Conservation Conversations: Snake ID (Episode 1)

Conservation Conversations: Snake ID (Episode 1)

Hi my name is Jeff Hall. I work with the North Carolina Wildlife Resources Commission. I’m the Partners in Amphibian and Reptile Conservation Biologist and this is Conservation Conversations. I’d like to talk with you about snakes today. In North Carolina, we have 38 species of native species of snakes. Of those 38, only six are venomous and only one of those venomous is found statewide and that’s the copperhead. The other five species three of those are rattlesnakes- the timber rattlesnake, the eastern diamondback rattlesnake, and the pygmy rattlesnake, the cottonmouth, and the eastern coral snake. Of those species, principally those five are found in the coastal plain, although the timber rattlesnake also has populations in the Piedmont, a couple small ones, and as populations in the mountains. People often have interactions with snakes. Many of them are very positive. Sometimes people have interactions that feel like they’re not so positive and one of the things people always want to know is well how do i know if it’s venomous or not. Again, we have many more non-venomous species than venomous so you’re more likely to encounter a non-venomous species in most times but there are times when you may encounter a copperhead or even one of the other species if you live in the coastal plain. So common ways that people think they can use to identify venomous snakes are looking at elliptical pupils in their eyes which works for five of our six species. But if you have to get close enough to the snake to see its eyes that may be too close you might not be able to really use that. Another identification tool that’s commonly been used is does the snake have a triangular shaped head. Many times, non-venomous snakes when they’re threatened, such as this eastern king snake that I have here, when they’re threatened they’ll actually sort of flatten their head and I’m just gonna mash his head just a little bit so you can see that. You can notice that his head actually becomes trying to learn just a little bit and so that can happen with rat snakes, corn snakes, king snakes, lots of other species. So triangular head is not necessarily a good trait to go by. Really learning the banding patterns of the species is really the way to go. And for the two that people are more likely to encounter really one the copperhead they do have bands so they have a piece of coloration that goes all the way around the body rather than blotches such as some species have which maybe we’ll look at later, a corn snake that has blotches. But many species have blotches so that band doesn’t go all the way around. In the case of the copperhead, it’s a wide band on the side and narrow at the top. So when you’re viewing it from, the top you can actually see an hourglass pattern. If you look at it from the side, I’ve heard people describe it as it looks like a row of Hershey’s kisses on the side. So those are good ways to think about looking at the bands if it might be a copperhead. If you have a snake and you see blotches, you can know right off the bat it is definitely not a copperhead. So that can be a helpful identification tool. I have a corn snake here. Corn snakes are found across North Carolina. Not quite getting into the far western part of the mountains but pretty much everywhere else in the state. They’re found wherever good populations of rodents are found. Mice and rates being their principle prey. Although they are also good climbers, so they will eat birds and bird eggs. So one of the things you can notice about this species is that it has blotches across its back. This is different from what we see from the copperhead. Copperheads have bands again that go all the way around the body and would look like an hourglass pattern. So if we see a snake like this that has these blotches, these blotches of pigment basically, they go down the back, I can know pretty quickly that it’s not a copperhead that I’m looking at. So then I don’t really need to be worried about whether venomous or non-venomous. I can just go about my business. Most of the time when we see snakes, if we leave them alone, they’ll leave us alone. Many times people that are actually bitten by snakes, they are actually in the process of trying to do something with that snake. Manipulate it, move it, kill it, whatever that is. So if you just leave snakes alone, typically they’ll leave you alone. Another consideration when trying to determine what snake you’re looking at is to think about the different species we have. So again, we have 38 species in the state, 32 of them are non-venomous. We’ve talked a little bit about some of the venomous species but in the case of non-venomous, we have many species that are actually small, so sometimes people will see small snakes, 8 to 10 inches, and think that they have a baby snake when in fact we have about 15 species or so that actually stay fairly small you know roughly 18 to 20 inches as a large adult. So many of those species are ones that people see in their garden things like worm snakes or ringneck snakes brown snakes smooth earth snakes. All of these are species that stay relatively small. The other thing to consier is that sometimes species of snakes may look different as juveniles or hatchlings than they do as adults. Good examples of these include the rat snake and black racer. Both of those species have examples as juveniles where they are blotched which generally is probably a little bit better camouflage pattern and then when they’re adults they look different so an adult black racer is solid black and sort of shiny looking and adult rat snakes in the Piedmont and mountains are mostly all black and ones in the coastal plain are sort of a greenish color with black lines that go down the length of the body. But in both cases the adults look quite different than the juveniles. Behaviors of snakes are really heavily dependent upon weather conditions so we have to remember that snakes are reptiles and so their ectothermic which means that their body temperatures are regulated by external sources. So if it is a warm day, a snake is going to be warm. If it’s a cold day, the snake may be cool and not really have a lot of energy. So on a warm day it may be moving around just nicely like this corn snake is. It might be able to move about at will. On a cooler day, the snake may just have to be sitting in a patch of sunlight or something like that so it may not be able to just wiggle quickly away from you if you happen to encounter one. One snake type of encounter that sometimes people have that they’re not so sure about are water snakes. Sometimes you might actually incur one of our four species of water snake, they’re found across the state. Or it could actually be a cottonmouth. People have questions and concerns about how to tell the differences. First off, cottonmouths really would be helpful to look at a range map so that you can see where they occur in North Carolina. Cottonmouths are only found in the coastal plain and the Sandhills region of the state. They aren’t found in the western Piedmont or in the mountains. So if you live in one of those counties, you don’t have cottonmouths. We do have four species of water snake: the northern water snake, banded water snake, red-belly water snake, and brown water snake. Most of those species, they have overlapping range maps. The banded water snake is principally found in the coastal plain, replaced with the northern water snake for the rest of the state. Brown water snake and red-bellied water snake both have mostly coastal plain distribution, but they go into the far western Piedmont. So knowing where you are on planet earth, or in this case the state of North Carolina, can help you know which species of snake that you might see in or around the water. But it’s important to know the cottonmouths are not found all across the state and every snake that’s in the water is not necessarily a cottonmouth. People have different opinions about snakes. Some people love snakes, some people aren’t as fond of snakes. So sometimes people ask, well what are different things that I can do to either attract or unattract snakes from my yard. So I’ll start with the attract side. Certainly having different types of debris in your yard or some sorts of structures that they might be able to use or hide under like large pieces of plywood or pieces of tin are things that you can put out and actually attract snakes so that you can actually see them in your yard. Conversely, if you’re trying to eliminate possibilities for snakes in your yard, you want to try and clean up as many debris piles as you can. Probably keep your yard mowed really really short height and try to make sure you don’t have significant bushes or shrubs or things like that right up next to your house. The more hiding places you have, the more opportunities that there might be for snakes to be living in around your yard. If you find that you have more questions about snakes, you can go to our website to learn more. Or feel free to call our wildlife helpline at 1-866-318-2401. I’m Jeff Hall and this has been Conservation Conversations.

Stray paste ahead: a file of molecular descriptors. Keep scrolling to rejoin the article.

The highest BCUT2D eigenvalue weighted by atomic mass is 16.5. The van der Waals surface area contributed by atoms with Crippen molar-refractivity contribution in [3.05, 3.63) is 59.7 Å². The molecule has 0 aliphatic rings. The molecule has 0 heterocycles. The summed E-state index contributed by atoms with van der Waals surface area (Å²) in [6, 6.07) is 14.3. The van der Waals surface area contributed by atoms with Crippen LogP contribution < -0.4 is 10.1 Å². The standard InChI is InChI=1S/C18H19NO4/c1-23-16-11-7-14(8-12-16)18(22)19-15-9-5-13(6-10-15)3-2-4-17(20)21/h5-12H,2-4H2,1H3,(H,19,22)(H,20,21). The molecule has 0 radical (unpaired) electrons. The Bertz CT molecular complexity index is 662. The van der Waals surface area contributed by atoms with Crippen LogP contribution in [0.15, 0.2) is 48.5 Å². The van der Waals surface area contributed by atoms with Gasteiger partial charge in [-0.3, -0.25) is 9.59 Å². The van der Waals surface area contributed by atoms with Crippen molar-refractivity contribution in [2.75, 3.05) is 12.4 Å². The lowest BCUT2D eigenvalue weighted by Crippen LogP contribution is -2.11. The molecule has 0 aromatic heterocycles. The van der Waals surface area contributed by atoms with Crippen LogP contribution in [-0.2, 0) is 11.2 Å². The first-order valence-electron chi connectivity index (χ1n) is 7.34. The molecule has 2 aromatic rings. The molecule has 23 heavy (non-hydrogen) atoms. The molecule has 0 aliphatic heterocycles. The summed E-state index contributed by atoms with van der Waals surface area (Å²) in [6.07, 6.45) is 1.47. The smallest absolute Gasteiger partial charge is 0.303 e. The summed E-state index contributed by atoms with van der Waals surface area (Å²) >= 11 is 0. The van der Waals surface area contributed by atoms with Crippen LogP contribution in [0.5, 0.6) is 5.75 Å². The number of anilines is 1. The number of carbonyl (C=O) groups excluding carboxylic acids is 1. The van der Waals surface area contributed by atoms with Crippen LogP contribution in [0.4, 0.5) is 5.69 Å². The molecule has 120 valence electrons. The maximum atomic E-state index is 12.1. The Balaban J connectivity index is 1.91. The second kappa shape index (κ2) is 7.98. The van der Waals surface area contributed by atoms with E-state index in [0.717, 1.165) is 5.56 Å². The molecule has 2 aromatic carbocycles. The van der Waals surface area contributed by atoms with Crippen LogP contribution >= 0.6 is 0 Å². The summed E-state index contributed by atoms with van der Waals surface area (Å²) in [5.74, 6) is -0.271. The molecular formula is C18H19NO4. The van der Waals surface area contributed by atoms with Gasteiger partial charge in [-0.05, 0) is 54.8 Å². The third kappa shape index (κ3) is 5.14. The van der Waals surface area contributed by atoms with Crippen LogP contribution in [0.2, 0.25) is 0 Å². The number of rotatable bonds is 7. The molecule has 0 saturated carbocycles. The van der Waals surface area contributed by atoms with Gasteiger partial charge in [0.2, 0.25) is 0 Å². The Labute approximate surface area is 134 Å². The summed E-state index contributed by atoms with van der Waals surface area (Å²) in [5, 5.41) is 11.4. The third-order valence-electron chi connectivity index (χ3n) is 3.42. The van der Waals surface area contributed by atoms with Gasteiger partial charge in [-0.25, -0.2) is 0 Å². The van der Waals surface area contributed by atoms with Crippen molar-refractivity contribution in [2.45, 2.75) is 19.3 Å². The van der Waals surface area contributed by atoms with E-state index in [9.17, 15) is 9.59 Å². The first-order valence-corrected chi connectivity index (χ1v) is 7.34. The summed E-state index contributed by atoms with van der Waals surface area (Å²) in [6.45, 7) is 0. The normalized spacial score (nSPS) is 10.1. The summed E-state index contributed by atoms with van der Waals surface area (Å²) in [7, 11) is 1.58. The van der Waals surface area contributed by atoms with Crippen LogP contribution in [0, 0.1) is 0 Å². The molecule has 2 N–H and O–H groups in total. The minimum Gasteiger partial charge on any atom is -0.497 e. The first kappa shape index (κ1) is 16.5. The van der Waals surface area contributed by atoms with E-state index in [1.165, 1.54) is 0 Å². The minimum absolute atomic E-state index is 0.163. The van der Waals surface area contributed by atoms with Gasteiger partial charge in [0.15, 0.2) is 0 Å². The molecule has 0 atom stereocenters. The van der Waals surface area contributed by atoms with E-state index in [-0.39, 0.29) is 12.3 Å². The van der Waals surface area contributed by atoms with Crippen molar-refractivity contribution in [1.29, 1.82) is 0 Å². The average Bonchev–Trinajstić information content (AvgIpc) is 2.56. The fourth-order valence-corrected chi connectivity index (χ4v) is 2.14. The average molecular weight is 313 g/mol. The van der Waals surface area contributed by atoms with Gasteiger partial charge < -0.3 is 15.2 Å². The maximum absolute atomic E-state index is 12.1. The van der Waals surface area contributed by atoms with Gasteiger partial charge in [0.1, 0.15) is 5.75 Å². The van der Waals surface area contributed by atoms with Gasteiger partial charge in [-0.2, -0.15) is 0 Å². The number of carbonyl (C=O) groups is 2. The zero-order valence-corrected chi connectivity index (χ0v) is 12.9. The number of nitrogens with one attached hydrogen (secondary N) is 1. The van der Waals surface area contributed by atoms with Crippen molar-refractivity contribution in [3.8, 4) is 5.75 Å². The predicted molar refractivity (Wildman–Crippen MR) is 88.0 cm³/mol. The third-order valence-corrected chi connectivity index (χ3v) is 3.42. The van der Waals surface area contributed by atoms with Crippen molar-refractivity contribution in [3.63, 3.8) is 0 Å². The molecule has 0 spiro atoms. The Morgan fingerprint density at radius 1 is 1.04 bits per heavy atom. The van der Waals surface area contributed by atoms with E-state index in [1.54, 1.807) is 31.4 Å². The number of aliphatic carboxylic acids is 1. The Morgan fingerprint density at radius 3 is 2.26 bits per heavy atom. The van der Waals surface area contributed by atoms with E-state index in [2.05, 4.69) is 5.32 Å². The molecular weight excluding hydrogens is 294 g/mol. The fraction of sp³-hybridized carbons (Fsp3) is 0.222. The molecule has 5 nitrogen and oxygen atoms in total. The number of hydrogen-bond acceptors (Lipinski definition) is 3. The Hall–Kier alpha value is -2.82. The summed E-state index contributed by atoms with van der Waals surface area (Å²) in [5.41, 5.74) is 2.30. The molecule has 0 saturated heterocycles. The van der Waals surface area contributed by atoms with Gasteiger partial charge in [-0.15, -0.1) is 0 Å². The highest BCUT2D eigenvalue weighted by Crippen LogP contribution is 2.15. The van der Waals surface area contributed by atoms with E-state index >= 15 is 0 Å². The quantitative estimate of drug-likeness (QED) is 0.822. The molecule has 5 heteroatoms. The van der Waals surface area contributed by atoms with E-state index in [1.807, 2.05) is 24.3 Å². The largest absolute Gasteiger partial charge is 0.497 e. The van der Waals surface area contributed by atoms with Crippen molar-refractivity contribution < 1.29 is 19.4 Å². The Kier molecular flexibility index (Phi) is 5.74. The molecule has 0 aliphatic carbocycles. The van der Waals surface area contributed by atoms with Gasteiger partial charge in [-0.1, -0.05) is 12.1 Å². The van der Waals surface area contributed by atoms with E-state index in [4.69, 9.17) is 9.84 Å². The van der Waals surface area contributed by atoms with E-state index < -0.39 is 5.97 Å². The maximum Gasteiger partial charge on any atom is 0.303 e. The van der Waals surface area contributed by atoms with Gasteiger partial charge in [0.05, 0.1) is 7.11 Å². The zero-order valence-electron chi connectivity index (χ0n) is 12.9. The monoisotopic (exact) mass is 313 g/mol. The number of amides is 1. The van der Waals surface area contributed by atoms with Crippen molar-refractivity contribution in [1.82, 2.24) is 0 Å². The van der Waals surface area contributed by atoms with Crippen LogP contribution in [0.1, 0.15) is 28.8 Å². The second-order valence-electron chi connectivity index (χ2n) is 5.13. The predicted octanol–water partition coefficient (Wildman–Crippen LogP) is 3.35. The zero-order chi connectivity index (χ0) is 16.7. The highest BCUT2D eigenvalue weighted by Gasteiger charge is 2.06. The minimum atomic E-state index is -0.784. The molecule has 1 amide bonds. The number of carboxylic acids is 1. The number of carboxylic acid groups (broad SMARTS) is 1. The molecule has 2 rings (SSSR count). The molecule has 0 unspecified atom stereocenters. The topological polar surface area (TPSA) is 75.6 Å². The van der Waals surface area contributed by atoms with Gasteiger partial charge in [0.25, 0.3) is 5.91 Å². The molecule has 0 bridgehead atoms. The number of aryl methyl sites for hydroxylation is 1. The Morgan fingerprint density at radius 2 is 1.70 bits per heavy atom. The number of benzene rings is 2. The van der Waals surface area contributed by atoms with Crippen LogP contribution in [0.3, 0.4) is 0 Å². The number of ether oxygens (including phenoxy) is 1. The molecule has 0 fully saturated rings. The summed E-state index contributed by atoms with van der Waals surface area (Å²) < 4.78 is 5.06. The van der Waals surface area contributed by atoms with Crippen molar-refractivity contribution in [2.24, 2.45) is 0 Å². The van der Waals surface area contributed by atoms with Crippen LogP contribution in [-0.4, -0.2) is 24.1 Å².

Randy Schultz

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2 thoughts on “Conservation Conversations: Snake ID (Episode 1)

  1. HerpersGuide says:

    Great job

  2. Nicholas Worrell says:

    Every snake I ever met died suddenly…